Imperial College London

Professor Xiao Yun Xu

Faculty of EngineeringDepartment of Chemical Engineering

Professor, Biofluid Mechanics & Director of Graduate School



yun.xu Website




407ACE ExtensionSouth Kensington Campus






BibTex format

author = {Huang, Y and Gu, B and Liu, C and Stebbing, J and Gedroyc, W and Thanou, M and Xu, X},
doi = {10.3390/pharmaceutics11120637},
journal = {Pharmaceutics},
title = {Thermosensitive liposome-mediated drug delivery in chemotherapy: mathematical modelling for spatio-temporal drug distribution and model-based optimisation},
url = {},
volume = {11},
year = {2019}

RIS format (EndNote, RefMan)

AB - Thermosensitive liposome-mediated drug delivery has shown promising results in terms of improved therapeutic efficacy and reduced side effects compared to conventional chemotherapeutics. In order to facilitate our understanding of the transport mechanisms and their complex interplays in the drug delivery process, computational models have been developed to simulate the multiple steps involved in liposomal drug delivery to solid tumours. In this study we employ a multicompartmental model for drug-loaded thermosensitive liposomes, with an aim to identify the key transport parameters in determining therapeutic dosing and outcomes. The computational model allows us to not only examine the temporal and spatial variations of drug concentrations in the different compartments by utilising the tumour cord concept, but also assess the therapeutic efficacy and toxicity. In addition, the influences of key factors on systemic plasma concentration and intracellular concentration of the active drug are investigated; these include different chemotherapy drugs, release rate constants and heating duration. Our results show complex relationships between these factors and the predicted therapeutic outcome, making it difficult to identify the “best” parameter set. To overcome this challenge, a model-based optimisation method is proposed in an attempt to find a set of release rate constants and heating duration that can maximise intracellular drug concentration while minimising systemic drug concentration. Optimisation results reveal that under the operating conditions and ranges examined, the best outcome would be achieved with a low drug release rate at physiological temperature, combined with a moderate to high release rate at mild hyperthermia and 1 h heating after injection.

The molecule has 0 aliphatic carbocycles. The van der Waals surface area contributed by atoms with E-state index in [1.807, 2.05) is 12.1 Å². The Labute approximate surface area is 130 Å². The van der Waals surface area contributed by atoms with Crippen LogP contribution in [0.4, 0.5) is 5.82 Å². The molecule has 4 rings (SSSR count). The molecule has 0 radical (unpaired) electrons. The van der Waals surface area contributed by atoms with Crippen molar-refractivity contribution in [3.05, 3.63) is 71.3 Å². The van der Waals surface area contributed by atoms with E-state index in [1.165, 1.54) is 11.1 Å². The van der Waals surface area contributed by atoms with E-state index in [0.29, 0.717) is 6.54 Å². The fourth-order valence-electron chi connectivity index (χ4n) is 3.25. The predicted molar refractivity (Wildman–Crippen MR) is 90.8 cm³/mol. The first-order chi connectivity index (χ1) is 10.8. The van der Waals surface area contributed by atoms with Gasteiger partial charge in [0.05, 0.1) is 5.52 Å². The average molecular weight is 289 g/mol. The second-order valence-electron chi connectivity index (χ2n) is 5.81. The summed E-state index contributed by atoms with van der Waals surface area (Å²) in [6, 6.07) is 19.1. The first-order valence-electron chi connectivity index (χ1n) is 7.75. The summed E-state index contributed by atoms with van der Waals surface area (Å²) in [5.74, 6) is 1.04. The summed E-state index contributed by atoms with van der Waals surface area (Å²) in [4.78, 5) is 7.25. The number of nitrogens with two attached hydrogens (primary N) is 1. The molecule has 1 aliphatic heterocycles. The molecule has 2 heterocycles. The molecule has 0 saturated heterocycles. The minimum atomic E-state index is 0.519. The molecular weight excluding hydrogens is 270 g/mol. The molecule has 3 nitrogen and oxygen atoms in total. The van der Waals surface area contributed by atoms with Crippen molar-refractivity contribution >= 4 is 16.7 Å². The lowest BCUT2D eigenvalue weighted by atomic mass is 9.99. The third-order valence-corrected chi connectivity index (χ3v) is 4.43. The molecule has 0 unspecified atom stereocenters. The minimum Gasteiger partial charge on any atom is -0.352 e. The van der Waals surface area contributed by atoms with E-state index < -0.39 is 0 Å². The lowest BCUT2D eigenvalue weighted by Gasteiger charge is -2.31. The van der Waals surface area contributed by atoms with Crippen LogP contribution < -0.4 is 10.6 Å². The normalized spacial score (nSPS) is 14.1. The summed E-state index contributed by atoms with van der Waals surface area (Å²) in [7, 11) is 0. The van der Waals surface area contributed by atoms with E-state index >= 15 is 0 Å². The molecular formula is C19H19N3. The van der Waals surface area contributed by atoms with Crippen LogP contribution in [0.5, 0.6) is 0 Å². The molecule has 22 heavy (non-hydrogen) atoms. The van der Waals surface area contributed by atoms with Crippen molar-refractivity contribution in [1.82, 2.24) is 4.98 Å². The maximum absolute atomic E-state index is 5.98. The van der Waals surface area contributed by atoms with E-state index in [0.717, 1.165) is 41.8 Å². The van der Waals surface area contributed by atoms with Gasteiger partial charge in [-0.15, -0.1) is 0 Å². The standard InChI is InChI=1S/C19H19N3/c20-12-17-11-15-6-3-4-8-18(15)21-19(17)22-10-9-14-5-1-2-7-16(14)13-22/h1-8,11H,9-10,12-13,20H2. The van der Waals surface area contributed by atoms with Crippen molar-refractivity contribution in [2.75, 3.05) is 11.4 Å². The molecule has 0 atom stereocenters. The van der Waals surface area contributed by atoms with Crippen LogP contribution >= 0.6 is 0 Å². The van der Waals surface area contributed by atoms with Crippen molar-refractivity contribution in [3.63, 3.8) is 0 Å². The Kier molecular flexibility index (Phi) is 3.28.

AU - Huang,Y
AU - Gu,B
AU - Liu,C
AU - Stebbing,J
AU - Gedroyc,W
AU - Thanou,M
AU - Xu,X
DO - 10.3390/pharmaceutics11120637
PY - 2019///
SN - 1999-4923
TI - Thermosensitive liposome-mediated drug delivery in chemotherapy: mathematical modelling for spatio-temporal drug distribution and model-based optimisation
T2 - Pharmaceutics
UR -
UR -
VL - 11
ER -